Technology firms have spent the past months pushing their return-to-office plans deeper into the future. Google—which is building a large city HQ in Hudson Square—said Monday it will keep its workers home through at least July 2021. Twitter has told employees they can work remotely for as long as they want. Facebook will shift thousands of its employees to remote work, CEO Mark Zuckerberg has pledged.
Those companies lead a sector that has been New York’s fastest-growing, leasing the most new office square footage last year. About 270,000 people work in technology-related jobs in the city, up 20% from 2015, according to a recent data analysis by teh real estate brokerage CBRE. The size of the city’s technology labor pool is second only to California’s Bay Area.
Interestingly, the workers who would leave New York did not cite the cost of living as their top concern. While 22% of those workers told Hired that they would seek a place with a lower cost of living, 31% said they are simply looking to experience someplace new. A much higher percentage—47%—of workers who said they would leave the Bay Area cited cost of living.
The good news for nervous city apartment brokers is that the majority of New York tech workers—the remaining 60%—don’t plan to go anywhere, even if they are working remote.
It also remains to be seen how many technology companies will commit to remote operations. During a Crain’s panel discussion last week, startup founders were mostly cold to the idea of an office-less life.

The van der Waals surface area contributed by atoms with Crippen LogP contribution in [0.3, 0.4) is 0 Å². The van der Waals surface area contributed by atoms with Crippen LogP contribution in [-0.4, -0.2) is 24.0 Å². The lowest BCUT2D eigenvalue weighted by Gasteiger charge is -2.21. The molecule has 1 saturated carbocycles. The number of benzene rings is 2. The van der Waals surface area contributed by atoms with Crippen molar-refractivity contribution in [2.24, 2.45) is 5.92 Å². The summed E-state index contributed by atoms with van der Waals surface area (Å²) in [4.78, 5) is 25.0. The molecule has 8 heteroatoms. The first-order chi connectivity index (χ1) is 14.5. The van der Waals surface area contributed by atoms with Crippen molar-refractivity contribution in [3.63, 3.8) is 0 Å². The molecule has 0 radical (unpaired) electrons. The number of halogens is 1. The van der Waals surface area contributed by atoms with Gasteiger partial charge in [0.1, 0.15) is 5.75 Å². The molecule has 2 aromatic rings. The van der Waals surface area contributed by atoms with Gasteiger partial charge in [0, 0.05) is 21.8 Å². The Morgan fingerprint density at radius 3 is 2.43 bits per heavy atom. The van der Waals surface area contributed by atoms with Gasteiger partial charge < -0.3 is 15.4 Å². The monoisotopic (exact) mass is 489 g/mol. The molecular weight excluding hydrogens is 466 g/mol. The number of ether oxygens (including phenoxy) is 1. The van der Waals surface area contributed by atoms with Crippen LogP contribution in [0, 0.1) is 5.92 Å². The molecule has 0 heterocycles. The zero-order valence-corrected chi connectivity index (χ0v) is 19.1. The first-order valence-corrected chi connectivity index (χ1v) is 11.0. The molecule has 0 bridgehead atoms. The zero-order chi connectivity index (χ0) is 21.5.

“I know companies do it well, but I can’t imagine this idea of existing with everyone remote and never seeing each other in the office, it feels inhuman and doesn’t work for us,” said Daniel Ramot, the CEO of Via, the Manhattan-based transit technology company.
At Foursquare, executive chairman and co-founder Dennis Crowley said the firm is keeping its Manhattan offices open for those who wish to work there but staying flexible for those more comfortable at home.
“There is going to be a good balance between working from home—which a lot of people really got good at quick—and working in the office, where you can be productive in different types of ways,” Crowley said. “A lot of companies will figure this out in different ways. But I don’t think the pendulum is swinging all the way to say this is the end of offices.”